Inam Zaqout, a Palestinian economist who runs the Asala organization for microfinancing, told Al-Monitor that the vague nature of the law will cause major problems. “There is little being done to educate the public about the new law and how it will benefit the worker. … People don’t feel they're aware of what they're getting into,” Zaqout said. Some of the issues that concern them are how the funds will be managed and what guarantees will be implemented to ensure transparency of how the money is used.

Raed Elayan, an outspoken opponent of the social security law, wrote on his Facebook page that he isn't convinced it's a good idea to implement the law and then make amendments, as the prime minister has suggested. 

“The solution is simple: Make the law voluntary and let people see its values and agree to join it if they are convinced of its benefits,” Elayan said.

Suheir Ismael, director of TAM, a Bethlehem-based nongovernmental organization, told Al-Monitor that while she favors the law for its benefits to workers, she feels the workers' required contribution is very high. “I am with the social security law and I don’t think it should be stopped. But charging workers 7% is a lot," she said. "It would make sense if that contribution was around 4% or 5%.”

But Ismael, whose NGO trains women in media skills, insists that it makes no sense to make the law optional. “It must be mandatory because employers’ contributions are a big part of the law, and if it's optional, most employers won't join in," she said.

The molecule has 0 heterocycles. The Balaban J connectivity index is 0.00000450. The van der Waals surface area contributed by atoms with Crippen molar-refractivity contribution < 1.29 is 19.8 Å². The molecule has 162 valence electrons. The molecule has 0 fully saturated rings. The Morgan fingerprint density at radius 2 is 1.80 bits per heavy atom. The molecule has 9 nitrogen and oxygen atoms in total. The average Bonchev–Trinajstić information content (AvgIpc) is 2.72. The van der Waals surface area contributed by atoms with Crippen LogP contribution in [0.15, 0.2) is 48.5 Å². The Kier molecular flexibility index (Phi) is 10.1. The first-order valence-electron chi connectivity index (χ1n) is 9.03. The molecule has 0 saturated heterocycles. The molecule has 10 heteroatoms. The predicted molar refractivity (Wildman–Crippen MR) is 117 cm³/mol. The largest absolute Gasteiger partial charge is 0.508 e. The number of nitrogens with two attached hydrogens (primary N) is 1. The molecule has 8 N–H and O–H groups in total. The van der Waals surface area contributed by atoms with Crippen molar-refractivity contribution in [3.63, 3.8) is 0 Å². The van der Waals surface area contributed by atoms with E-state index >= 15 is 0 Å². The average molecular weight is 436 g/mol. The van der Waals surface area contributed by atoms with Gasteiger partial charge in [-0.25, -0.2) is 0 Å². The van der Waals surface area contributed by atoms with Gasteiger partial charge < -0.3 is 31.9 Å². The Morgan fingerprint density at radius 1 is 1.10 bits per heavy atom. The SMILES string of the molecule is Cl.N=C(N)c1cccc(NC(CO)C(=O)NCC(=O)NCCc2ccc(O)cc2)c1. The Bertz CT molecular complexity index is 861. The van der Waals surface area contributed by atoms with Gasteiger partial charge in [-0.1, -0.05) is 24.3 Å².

While most of the discussion focuses on the lack of confidence in the Palestinian government, a major incentive to pass and implement the law is the billions of dollars that are in play. The 1994 Paris economic agreement includes a clause that allows for the end-of-service compensation of some Palestinian workers in Israel to be transferred to a Palestinian fund.

Mohammad Rajoub, anchor of a morning program on Ajyal Radio Network, told Al-Monitor the issue involves millions of dollars that the newly established Palestinian Social Security Fund will be able to invest. It's not clear how much has been put aside in Israel. Rumors say the amount is at least 10 billion shekels ($2.7 billion as of Oct. 19) and some say it is as high as 50 billion shekels. While retired employees have received their compensation, this amount represents the money set aside to compensate those still working.

This large sum of money that will soon become available to the Palestinian Social Security Fund is also causing competition between banks. The new law stipulates that the funds should be deposited in local banks and not in banks headquartered outside of Palestine.

Banking sources told Al-Monitor that this clause has caused major problems with the Arab Bank, which was established in Jerusalem in 1930, but has become a major regional bank based in Amman, Jordan, and is thus disqualified as a host for the money coming from Israel and earmarked for the Social Security Fund.

Palestinian media sources in Ramallah told Al-Monitor that Abbas and the chairman of the Arab Bank, Sabih al-Masri, have discussed the issue of banks’ roles and their ability to benefit from the new Social Security Fund.

The implementation of a worker-friendly social security law will have long-term economic effects on the Palestinian population and especially on the working class. While many people have legitimate reasons to worry about the stability and longevity of the Palestinian government, such a law will go a long way toward helping to stabilize and empower the government and promote its economic independence.